GREENFIELD — Congressman Luke Messer will file legislation this week that would exempt schools and colleges from the Affordable Care Act, saying the mandate to provide health insurance to part-time employees comes at too great of a cost.

The federal health care act, commonly referred to as Obamacare, requires large employers to provide health insurance to part-time employees who work 30 to 40 hours a week.

School administrators – along with business owners and local units of government – are now weighing whether to cut back their part-time employees’ hours so they’ll fall under the threshold established by the law.

Messer, a Republican freshman lawmaker from Shelbyville, whose district includes Hancock County, said schools in particular are feeling the crunch.

“I am hopeful that it could receive bipartisan support,” Messer said of the pending bill. “At a time when schools are strapped for cash, it doesn’t make any sense to add an additional requirement on the schools that could cost hundreds of thousands of dollars to each school corporation.”

At issue is a policy change made by the IRS in January. Schools are prohibited from taking summer break and other school holiday breaks into account when calculating their employees’ weekly hours. Therefore, a person who works 30 hours a week but only while school is in session is considered eligible for health insurance.

Eastern Hancock Superintendent Randy Harris said if that interpretation of the law was changed, it would help local schools. Last month, the EH board decided to reduce the hours of part-time food service and bus driver staff to avoid having to offer health insurance.

“You have to count a week they worked as a normal week, and assume they’ve worked it all year long,” Harris said. “Now, they’ve forced our hand to cut back hours. If you looked at it on a yearly basis and averaged it out a year, everything would have been OK.”

Other local school administrators are also grappling with the issue.

Local educational assistants for students with special needs will no longer be allowed to work more than 28 hours a week because of the new law. The Hancock Madison Shelby Educational Services board is now concerned about losing quality staff because of the cut.

Southern Hancock Assistant Superintendent Bob Yoder estimates it will cost the school district $340,000 to $450,000 to provide insurance for part-time employees, though he said the corporation hasn’t decided whether to cut their hours to get under the threshold of the Affordable Care Act.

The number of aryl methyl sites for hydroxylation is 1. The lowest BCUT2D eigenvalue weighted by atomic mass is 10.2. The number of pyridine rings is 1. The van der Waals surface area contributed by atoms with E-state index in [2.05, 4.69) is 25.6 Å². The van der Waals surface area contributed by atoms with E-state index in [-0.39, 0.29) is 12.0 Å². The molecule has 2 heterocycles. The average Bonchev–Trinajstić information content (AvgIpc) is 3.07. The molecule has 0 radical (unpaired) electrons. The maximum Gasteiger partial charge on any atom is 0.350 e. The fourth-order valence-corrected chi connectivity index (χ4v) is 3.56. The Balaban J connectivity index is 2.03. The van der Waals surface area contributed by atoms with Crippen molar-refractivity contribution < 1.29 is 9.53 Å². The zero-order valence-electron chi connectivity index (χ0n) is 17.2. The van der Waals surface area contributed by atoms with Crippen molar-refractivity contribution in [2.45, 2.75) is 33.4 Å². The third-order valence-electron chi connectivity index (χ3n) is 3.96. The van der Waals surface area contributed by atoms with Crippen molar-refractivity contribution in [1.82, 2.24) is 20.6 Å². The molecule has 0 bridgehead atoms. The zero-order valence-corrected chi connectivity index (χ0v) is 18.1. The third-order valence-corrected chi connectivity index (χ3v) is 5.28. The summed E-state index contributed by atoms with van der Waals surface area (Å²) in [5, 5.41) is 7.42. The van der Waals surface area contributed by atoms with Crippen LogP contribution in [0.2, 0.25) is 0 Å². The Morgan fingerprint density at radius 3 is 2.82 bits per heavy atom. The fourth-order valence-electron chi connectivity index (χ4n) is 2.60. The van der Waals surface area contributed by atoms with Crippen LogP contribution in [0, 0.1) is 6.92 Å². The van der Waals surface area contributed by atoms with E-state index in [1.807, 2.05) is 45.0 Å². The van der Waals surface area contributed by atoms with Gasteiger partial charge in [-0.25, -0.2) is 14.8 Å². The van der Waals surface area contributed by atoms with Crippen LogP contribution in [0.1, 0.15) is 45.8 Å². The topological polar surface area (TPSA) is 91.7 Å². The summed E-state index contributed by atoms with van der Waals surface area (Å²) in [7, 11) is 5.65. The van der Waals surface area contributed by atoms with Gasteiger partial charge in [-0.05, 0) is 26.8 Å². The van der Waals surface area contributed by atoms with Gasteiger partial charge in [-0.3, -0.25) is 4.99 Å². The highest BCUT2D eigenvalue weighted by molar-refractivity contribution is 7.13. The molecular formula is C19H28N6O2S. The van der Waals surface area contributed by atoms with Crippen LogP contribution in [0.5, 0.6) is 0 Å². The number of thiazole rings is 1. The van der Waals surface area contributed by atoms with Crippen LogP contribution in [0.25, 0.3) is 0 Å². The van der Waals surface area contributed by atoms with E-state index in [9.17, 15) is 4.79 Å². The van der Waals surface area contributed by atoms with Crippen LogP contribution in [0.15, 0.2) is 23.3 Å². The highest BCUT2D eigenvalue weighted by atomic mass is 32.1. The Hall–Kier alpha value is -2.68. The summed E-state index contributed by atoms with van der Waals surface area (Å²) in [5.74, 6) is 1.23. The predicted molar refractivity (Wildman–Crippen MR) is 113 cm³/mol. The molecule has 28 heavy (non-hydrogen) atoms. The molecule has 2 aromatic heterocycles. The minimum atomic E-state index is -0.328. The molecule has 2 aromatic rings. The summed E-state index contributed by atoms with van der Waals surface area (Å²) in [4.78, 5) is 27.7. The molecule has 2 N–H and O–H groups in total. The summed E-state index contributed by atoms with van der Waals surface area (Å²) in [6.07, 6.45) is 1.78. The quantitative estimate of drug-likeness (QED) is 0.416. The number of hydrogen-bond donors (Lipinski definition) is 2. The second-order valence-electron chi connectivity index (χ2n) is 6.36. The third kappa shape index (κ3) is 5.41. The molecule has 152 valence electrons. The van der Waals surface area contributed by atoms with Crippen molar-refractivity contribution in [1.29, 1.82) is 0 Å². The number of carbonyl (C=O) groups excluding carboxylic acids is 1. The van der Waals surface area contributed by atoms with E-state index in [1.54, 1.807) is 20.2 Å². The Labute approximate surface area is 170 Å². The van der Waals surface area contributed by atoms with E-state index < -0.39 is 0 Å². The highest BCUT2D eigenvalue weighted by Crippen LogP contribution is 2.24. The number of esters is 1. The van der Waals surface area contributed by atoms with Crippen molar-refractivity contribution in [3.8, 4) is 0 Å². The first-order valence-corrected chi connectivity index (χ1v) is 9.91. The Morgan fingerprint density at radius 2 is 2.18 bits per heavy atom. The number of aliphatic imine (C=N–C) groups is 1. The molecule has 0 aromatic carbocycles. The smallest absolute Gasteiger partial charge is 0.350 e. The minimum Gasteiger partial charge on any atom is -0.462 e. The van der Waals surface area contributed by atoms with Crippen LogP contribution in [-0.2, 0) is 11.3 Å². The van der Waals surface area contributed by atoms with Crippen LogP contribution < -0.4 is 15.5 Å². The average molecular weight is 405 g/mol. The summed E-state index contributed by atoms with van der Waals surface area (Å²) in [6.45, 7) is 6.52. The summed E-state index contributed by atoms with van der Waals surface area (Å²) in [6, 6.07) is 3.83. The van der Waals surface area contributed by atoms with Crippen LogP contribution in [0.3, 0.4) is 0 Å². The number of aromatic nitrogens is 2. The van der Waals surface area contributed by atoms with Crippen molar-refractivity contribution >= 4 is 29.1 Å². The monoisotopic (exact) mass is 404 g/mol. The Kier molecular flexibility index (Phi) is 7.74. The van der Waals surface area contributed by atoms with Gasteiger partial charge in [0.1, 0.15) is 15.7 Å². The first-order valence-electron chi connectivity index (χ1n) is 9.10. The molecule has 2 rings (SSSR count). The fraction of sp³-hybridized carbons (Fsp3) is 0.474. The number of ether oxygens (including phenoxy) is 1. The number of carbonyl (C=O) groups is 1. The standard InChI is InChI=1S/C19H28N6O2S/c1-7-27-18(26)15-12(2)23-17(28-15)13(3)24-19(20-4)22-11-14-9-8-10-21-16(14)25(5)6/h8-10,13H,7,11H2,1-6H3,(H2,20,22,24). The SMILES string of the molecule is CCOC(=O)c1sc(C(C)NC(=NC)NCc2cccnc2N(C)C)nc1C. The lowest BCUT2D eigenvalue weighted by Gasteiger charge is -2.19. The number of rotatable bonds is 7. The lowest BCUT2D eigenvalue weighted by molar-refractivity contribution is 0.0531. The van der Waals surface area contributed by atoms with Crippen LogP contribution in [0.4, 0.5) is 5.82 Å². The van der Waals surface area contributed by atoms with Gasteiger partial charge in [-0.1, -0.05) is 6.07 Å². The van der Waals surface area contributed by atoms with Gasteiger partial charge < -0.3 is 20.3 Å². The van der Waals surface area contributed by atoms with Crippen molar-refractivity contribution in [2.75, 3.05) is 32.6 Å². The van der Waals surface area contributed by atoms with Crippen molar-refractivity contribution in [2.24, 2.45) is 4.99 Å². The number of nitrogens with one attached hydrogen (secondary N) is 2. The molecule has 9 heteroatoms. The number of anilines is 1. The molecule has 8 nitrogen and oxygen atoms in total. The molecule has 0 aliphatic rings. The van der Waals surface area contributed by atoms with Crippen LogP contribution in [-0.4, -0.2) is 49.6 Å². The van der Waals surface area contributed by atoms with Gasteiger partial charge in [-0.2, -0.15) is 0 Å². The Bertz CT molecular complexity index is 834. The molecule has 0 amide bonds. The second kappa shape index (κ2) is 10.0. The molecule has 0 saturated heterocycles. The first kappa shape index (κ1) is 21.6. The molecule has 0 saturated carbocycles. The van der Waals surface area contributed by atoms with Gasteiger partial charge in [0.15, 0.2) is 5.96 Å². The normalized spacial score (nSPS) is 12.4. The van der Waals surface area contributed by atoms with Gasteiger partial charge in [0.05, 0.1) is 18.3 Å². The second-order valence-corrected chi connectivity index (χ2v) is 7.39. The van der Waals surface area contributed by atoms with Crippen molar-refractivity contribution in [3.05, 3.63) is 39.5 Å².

Messer said the issue affects schools across the country, but Indiana schools were among the first to raise red flags.

Messer brought the issue to a meeting with Education Secretary Arne Duncan last week, and said his legislation should be filed this week to allow schools and colleges to be exempt of the health care act.

Messer said ultimately he would want the law to be repealed entirely, but if that’s not going to happen, something else should be done to provide relief.

Another idea, Messer said, is more of a regulatory fix that could be made by the IRS. If the IRS calculated school part-time hours to take into account lengthy breaks, the average weekly hours would be less. Thus, the schools wouldn’t have to provide insurance to part-time employees who work 30 to 40 hours a week while school is in session.

Messer’s not the only one concerned. All seven Republican congressmen from Indiana signed a letter last week to Secretary of the Treasury Jack Lew and Secretary of Health and Human Services Kathleen Sebelius. The letter asks the federal offices to provide projections on how the Affordable Care Act would impact school employees’ hours, and a complete list of hours and jobs that could be cut by the law.

“Educators should be focused on meeting the needs of students, not navigating the unintended consequences of federal regulations imposed by this new mandate,” the letter states.

The cutback in employees’ hours, the letter states, not only affects the educational level of students, but also burdens many Hoosiers who are depending on the jobs as a secondary source of income.

“Now we have a unique circumstance where the federal government is taxing local schools to provide health care, and I believe that’s wrong,” Messer said.

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